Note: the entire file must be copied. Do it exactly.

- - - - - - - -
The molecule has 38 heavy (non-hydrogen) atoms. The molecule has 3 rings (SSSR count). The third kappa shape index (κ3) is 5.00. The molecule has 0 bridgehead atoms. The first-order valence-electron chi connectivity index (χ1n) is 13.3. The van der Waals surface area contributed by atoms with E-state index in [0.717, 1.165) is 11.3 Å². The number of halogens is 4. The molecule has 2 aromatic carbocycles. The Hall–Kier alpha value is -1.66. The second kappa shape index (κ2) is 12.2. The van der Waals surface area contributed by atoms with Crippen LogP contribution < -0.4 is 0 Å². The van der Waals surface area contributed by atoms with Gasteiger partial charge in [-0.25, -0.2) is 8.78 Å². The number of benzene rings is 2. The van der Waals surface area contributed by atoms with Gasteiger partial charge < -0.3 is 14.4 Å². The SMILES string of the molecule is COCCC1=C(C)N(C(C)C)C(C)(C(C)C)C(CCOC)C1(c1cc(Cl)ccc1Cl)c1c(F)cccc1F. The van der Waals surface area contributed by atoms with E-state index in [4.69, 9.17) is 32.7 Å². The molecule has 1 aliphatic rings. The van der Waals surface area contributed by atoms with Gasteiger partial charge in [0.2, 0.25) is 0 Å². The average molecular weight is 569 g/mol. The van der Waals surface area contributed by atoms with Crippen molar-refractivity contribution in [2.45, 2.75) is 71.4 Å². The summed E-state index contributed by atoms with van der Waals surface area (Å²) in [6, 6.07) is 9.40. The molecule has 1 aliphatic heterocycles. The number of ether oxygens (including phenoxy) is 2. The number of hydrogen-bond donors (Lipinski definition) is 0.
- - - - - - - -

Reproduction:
The molecule has 38 heavy (non-hydrogen) atoms. The molecule has 3 rings (SSSR count). The third kappa shape index (κ3) is 5.00. The molecule has 0 bridgehead atoms. The first-order valence-electron chi connectivity index (χ1n) is 13.3. The van der Waals surface area contributed by atoms with E-state index in [0.717, 1.165) is 11.3 Å². The number of halogens is 4. The molecule has 2 aromatic carbocycles. The Hall–Kier alpha value is -1.66. The second kappa shape index (κ2) is 12.2. The van der Waals surface area contributed by atoms with Crippen LogP contribution < -0.4 is 0 Å². The van der Waals surface area contributed by atoms with Gasteiger partial charge in [-0.25, -0.2) is 8.78 Å². The number of benzene rings is 2. The van der Waals surface area contributed by atoms with Gasteiger partial charge < -0.3 is 14.4 Å². The SMILES string of the molecule is COCCC1=C(C)N(C(C)C)C(C)(C(C)C)C(CCOC)C1(c1cc(Cl)ccc1Cl)c1c(F)cccc1F. The van der Waals surface area contributed by atoms with E-state index in [4.69, 9.17) is 32.7 Å². The molecule has 1 aliphatic rings. The van der Waals surface area contributed by atoms with Gasteiger partial charge in [0.2, 0.25) is 0 Å². The average molecular weight is 569 g/mol. The van der Waals surface area contributed by atoms with Crippen molar-refractivity contribution in [2.45, 2.75) is 71.4 Å². The summed E-state index contributed by atoms with van der Waals surface area (Å²) in [6, 6.07) is 9.40. The molecule has 1 aliphatic heterocycles. The number of ether oxygens (including phenoxy) is 2. The number of hydrogen-bond donors (Lipinski definition) is 0.